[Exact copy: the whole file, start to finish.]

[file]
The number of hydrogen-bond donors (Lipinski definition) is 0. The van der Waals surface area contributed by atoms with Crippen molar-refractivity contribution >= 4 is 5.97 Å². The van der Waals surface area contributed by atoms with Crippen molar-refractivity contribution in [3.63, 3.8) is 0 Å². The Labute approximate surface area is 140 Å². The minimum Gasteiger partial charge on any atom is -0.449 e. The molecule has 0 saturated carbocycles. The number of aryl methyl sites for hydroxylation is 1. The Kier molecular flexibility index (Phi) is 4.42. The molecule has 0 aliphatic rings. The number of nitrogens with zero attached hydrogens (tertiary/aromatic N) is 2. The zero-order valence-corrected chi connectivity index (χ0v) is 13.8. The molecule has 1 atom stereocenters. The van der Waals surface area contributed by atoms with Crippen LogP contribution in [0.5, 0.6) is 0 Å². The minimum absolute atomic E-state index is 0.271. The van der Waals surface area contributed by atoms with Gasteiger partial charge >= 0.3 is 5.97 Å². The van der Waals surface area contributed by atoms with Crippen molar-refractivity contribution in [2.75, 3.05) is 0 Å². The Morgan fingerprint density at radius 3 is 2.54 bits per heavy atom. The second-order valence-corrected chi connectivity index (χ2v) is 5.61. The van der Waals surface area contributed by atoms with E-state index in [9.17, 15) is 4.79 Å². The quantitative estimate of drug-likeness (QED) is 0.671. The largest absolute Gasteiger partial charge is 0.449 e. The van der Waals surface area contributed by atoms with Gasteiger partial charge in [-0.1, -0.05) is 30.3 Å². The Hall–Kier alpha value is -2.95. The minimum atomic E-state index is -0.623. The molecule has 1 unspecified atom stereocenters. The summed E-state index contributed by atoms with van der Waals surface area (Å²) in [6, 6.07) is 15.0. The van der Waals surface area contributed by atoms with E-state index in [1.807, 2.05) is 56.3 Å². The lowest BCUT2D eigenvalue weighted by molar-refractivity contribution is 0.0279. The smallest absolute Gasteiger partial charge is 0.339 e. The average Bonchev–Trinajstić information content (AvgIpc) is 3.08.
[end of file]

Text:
The number of hydrogen-bond donors (Lipinski definition) is 0. The van der Waals surface area contributed by atoms with Crippen molar-refractivity contribution >= 4 is 5.97 Å². The van der Waals surface area contributed by atoms with Crippen molar-refractivity contribution in [3.63, 3.8) is 0 Å². The Labute approximate surface area is 140 Å². The minimum Gasteiger partial charge on any atom is -0.449 e. The molecule has 0 saturated carbocycles. The number of aryl methyl sites for hydroxylation is 1. The Kier molecular flexibility index (Phi) is 4.42. The molecule has 0 aliphatic rings. The number of nitrogens with zero attached hydrogens (tertiary/aromatic N) is 2. The zero-order valence-corrected chi connectivity index (χ0v) is 13.8. The molecule has 1 atom stereocenters. The van der Waals surface area contributed by atoms with Crippen LogP contribution in [0.5, 0.6) is 0 Å². The minimum absolute atomic E-state index is 0.271. The van der Waals surface area contributed by atoms with Gasteiger partial charge >= 0.3 is 5.97 Å². The van der Waals surface area contributed by atoms with Crippen molar-refractivity contribution in [2.75, 3.05) is 0 Å². The Morgan fingerprint density at radius 3 is 2.54 bits per heavy atom. The second-order valence-corrected chi connectivity index (χ2v) is 5.61. The van der Waals surface area contributed by atoms with E-state index in [9.17, 15) is 4.79 Å². The quantitative estimate of drug-likeness (QED) is 0.671. The largest absolute Gasteiger partial charge is 0.449 e. The van der Waals surface area contributed by atoms with Gasteiger partial charge in [-0.1, -0.05) is 30.3 Å². The Hall–Kier alpha value is -2.95. The minimum atomic E-state index is -0.623. The molecule has 1 unspecified atom stereocenters. The summed E-state index contributed by atoms with van der Waals surface area (Å²) in [6, 6.07) is 15.0. The van der Waals surface area contributed by atoms with E-state index in [1.807, 2.05) is 56.3 Å². The lowest BCUT2D eigenvalue weighted by molar-refractivity contribution is 0.0279. The smallest absolute Gasteiger partial charge is 0.339 e. The average Bonchev–Trinajstić information content (AvgIpc) is 3.08.